Photo: Flickr/Ben Sutherland
Whenever you introduce yourself, the person you meet is not the most important audience.You are the most important audience.
I like to ride bicycles. I’m not super fit. And I’m not super fast. But I like riding, and in weak moments occasionally even think of myself as a “cyclist.”
So occasionally I ride in mass participation events like gran fondos. The average participant tends to be a serious cyclist: Many are triathletes, some are amateur racers, and occasionally even a few professionals show up. I live in a valley between two mountain ranges, so our events are not for the faint of fitness.
I was standing in the start area for a gran fondo that involved climbing four mountains when a man rolled over towards me. My guess is he picked me out since I was clearly one of the older riders in the field. (That was a delightful sentence to write.) As he stopped he struggled to unclip from his pedals and almost fell.
“Morning,” he said, the bass in his voice turned up to 10. “I’m Louis Winthorpe III*. I’m the CEO of WeKickSeriousButt Enterprises.”**
“Jeff,” I said. I shook his hand.
“I am really looking forward to this,” he said. “I could use the break to recharge the old batteries. Just in the last few days I’ve had to finalise a huge contract, visit two of our plants, and sign off on plans for a new marketing push.”
How do you respond to that? “Wow, you’ve been busy,” was the best I could manage.
“Oh, not really,” he said, trying and failing to seem humble. “Just same stuff, different day. I just wish I wasn’t so busy. I only have time to do the shorter course today. I would have absolutely killed the long ride. What about you?”
“I’m afraid the long ride is going to kill me,” I said.
“Feel free to latch on to my wheel,” he said, referring to drafting in another rider’s slipstream. “I’ll tow you along for as long as you can hang with me.” Then he slowly and carefully clipped into one pedal and wobbled away.
Cocky? Full of himself? Sure, but only on the surface: His $12,000 bike, pseudo-pro gear, and “I rule the business world” introduction were an unconscious effort to protect his ego. What his introduction really said was, “While I might not turn out to be good at cycling, that’s OK because out in the real world, where it really matters, I am The Man.”
While he introduced himself to me, he was his real audience.
And that’s a shame. For the next six or eight hours he could have just been a cyclist. He could have struggled and suffered and maybe even rekindled the ember of youth inside us that burns a little less brightly with each passing year.
How do you introduce yourself? When you feel insecure, do you prop up your courage with your introduction? Do you include titles or accomplishments or “facts” when you don’t need to?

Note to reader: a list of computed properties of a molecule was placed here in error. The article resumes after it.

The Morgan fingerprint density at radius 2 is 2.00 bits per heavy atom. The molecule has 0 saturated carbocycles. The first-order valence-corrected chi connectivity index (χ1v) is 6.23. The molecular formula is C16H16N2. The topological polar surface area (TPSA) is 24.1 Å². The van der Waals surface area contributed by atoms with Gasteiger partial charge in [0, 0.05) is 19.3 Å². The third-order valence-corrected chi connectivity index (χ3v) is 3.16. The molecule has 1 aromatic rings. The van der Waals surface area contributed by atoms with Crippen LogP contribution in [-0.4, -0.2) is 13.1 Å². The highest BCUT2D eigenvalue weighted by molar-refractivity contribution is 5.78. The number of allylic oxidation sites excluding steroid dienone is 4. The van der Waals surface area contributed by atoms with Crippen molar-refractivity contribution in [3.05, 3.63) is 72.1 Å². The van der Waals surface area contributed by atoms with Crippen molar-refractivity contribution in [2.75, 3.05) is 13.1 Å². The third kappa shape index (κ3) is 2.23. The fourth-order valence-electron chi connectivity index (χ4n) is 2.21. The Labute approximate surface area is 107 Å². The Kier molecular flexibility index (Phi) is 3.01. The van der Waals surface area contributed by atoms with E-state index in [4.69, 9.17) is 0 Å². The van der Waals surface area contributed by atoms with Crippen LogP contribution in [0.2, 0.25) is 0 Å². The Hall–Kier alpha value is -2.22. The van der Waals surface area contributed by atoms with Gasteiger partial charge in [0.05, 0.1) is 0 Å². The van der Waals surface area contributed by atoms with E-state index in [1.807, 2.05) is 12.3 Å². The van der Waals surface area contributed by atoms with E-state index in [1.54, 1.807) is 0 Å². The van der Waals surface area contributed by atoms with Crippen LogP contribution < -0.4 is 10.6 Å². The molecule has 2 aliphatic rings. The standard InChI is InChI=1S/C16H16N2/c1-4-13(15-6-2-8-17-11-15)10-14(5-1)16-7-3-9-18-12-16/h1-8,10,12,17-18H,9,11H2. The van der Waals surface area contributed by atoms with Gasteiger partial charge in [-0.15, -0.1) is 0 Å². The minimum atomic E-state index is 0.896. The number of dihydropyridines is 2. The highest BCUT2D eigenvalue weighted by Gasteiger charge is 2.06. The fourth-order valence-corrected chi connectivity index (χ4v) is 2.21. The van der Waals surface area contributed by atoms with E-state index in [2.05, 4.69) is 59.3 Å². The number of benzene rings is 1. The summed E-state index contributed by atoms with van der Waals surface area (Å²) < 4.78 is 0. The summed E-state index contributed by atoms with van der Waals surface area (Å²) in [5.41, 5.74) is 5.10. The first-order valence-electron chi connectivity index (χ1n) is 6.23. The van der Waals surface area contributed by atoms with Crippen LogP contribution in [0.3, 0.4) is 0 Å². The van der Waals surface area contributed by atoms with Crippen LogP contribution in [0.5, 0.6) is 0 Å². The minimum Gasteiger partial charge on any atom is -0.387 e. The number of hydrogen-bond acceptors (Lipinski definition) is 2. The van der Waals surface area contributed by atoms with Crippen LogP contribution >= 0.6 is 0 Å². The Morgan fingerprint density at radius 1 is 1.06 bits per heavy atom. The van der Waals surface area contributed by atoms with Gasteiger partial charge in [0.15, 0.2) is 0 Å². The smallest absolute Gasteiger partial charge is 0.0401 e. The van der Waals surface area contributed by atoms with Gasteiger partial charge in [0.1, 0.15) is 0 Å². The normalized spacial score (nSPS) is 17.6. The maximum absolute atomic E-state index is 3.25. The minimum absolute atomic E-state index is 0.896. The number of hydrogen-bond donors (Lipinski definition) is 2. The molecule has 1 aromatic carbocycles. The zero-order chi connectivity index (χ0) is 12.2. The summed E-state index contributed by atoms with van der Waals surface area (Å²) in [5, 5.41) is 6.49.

If so, your introduction is all about you, not your audience.
1. See less as more.
Brief introductions are always best. Provide the bare minimum the other person needs to know, not in an attempt to maintain distance, but because during a conversation more about you can be revealed in a natural, unforced, and therefore much more memorable way.
2. Stay in context.
If you meet another parent at a school meeting, for example, just say, “Hi, I’m Mark. My daughter is in third grade.” Keep your introduction in context with the setting. If there is no real context, like at a gran fondo, just say, “Hi, I’m Mark. Good luck.”
3. Embrace understatement.
Unless you’re in a business setting, your job title is irrelevant. Even if you are in fact the CEO of WeKickSeriousButt Enterprises, just say you work there. To err is human. To err humble is divine.
4. Focus on the other person.
The other person is the only person that matters. Ask questions. Actually listen to the answers. The best connections never come from speaking; the best connections always come from listening.
That day I rolled into the finishing area well over six hours later. I stopped and slumped over my handlebars beside a small cluster of riders who had finished well before me. They were already changed and working on a post-ride beer.
One of them looked over and said, “How was it?”
“It sucked,” I said.
They all laughed, and he said, “And it was awesome, right?”
I smiled, because it was. He reached over and gave me a fist bump. “I’ll grab you a beer and you can tell us all about it,” he said. I looked forward to the conversation more than the beer. Acceptance and camaraderie are earned by effort, not granted by title.
At that moment I happened to see Louis, sitting alone as he packed up his gear. I felt a twinge of sadness because he never allowed himself to just be a rider. He never gave himself the chance to fit in, enjoy a shared purpose, and to simply be a cyclist among cyclists.
When you introduce yourself, embrace the moment and the setting for what it says about you in that moment, not in comparison to your titles or accomplishments.
Just be whoever you are, skills and struggles and triumphs and failures and all. You are your true audience, even when you introduce yourself.
Always be yourself—especially to yourself.
* Clearly not his real name. (Trading Places!)
** Not really, but not far off.
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